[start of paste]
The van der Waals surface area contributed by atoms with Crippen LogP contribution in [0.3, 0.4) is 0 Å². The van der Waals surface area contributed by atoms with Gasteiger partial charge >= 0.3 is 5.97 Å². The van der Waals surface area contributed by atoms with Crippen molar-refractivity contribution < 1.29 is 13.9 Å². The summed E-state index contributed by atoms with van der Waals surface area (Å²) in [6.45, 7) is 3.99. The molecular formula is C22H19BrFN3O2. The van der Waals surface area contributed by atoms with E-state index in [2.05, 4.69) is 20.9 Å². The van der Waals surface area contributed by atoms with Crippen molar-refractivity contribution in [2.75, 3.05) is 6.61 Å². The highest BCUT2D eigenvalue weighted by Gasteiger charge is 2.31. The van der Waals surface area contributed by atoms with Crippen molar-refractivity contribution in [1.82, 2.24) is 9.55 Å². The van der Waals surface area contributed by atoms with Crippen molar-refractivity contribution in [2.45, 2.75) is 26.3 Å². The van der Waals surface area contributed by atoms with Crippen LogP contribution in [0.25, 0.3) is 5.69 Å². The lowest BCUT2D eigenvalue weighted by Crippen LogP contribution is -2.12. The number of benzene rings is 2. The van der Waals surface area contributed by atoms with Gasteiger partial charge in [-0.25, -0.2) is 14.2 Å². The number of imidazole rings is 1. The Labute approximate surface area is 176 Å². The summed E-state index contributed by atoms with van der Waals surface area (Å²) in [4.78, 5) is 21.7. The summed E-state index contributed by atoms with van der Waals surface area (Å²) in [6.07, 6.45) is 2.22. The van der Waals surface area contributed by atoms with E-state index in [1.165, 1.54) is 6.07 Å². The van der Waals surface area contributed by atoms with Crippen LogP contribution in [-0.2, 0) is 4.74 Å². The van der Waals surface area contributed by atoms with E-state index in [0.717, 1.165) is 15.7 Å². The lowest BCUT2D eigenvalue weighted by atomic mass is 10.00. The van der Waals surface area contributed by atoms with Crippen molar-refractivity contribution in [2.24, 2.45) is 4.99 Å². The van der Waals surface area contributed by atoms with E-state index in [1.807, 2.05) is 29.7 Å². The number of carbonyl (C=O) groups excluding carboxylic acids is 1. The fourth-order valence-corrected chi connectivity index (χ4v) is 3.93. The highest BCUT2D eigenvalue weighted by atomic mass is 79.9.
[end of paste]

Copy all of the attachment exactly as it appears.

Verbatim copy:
The van der Waals surface area contributed by atoms with Crippen LogP contribution in [0.3, 0.4) is 0 Å². The van der Waals surface area contributed by atoms with Gasteiger partial charge >= 0.3 is 5.97 Å². The van der Waals surface area contributed by atoms with Crippen molar-refractivity contribution < 1.29 is 13.9 Å². The summed E-state index contributed by atoms with van der Waals surface area (Å²) in [6.45, 7) is 3.99. The molecular formula is C22H19BrFN3O2. The van der Waals surface area contributed by atoms with E-state index in [2.05, 4.69) is 20.9 Å². The van der Waals surface area contributed by atoms with Crippen molar-refractivity contribution in [2.75, 3.05) is 6.61 Å². The highest BCUT2D eigenvalue weighted by Gasteiger charge is 2.31. The van der Waals surface area contributed by atoms with Crippen molar-refractivity contribution in [1.82, 2.24) is 9.55 Å². The van der Waals surface area contributed by atoms with Crippen molar-refractivity contribution in [2.45, 2.75) is 26.3 Å². The van der Waals surface area contributed by atoms with Crippen LogP contribution in [0.25, 0.3) is 5.69 Å². The lowest BCUT2D eigenvalue weighted by Crippen LogP contribution is -2.12. The number of benzene rings is 2. The van der Waals surface area contributed by atoms with Gasteiger partial charge in [-0.25, -0.2) is 14.2 Å². The number of imidazole rings is 1. The Labute approximate surface area is 176 Å². The summed E-state index contributed by atoms with van der Waals surface area (Å²) in [4.78, 5) is 21.7. The summed E-state index contributed by atoms with van der Waals surface area (Å²) in [6.07, 6.45) is 2.22. The van der Waals surface area contributed by atoms with E-state index in [1.165, 1.54) is 6.07 Å². The van der Waals surface area contributed by atoms with Crippen LogP contribution in [-0.2, 0) is 4.74 Å². The van der Waals surface area contributed by atoms with E-state index in [0.717, 1.165) is 15.7 Å². The lowest BCUT2D eigenvalue weighted by atomic mass is 10.00. The van der Waals surface area contributed by atoms with Crippen molar-refractivity contribution in [2.24, 2.45) is 4.99 Å². The van der Waals surface area contributed by atoms with E-state index in [1.807, 2.05) is 29.7 Å². The number of carbonyl (C=O) groups excluding carboxylic acids is 1. The fourth-order valence-corrected chi connectivity index (χ4v) is 3.93. The highest BCUT2D eigenvalue weighted by atomic mass is 79.9.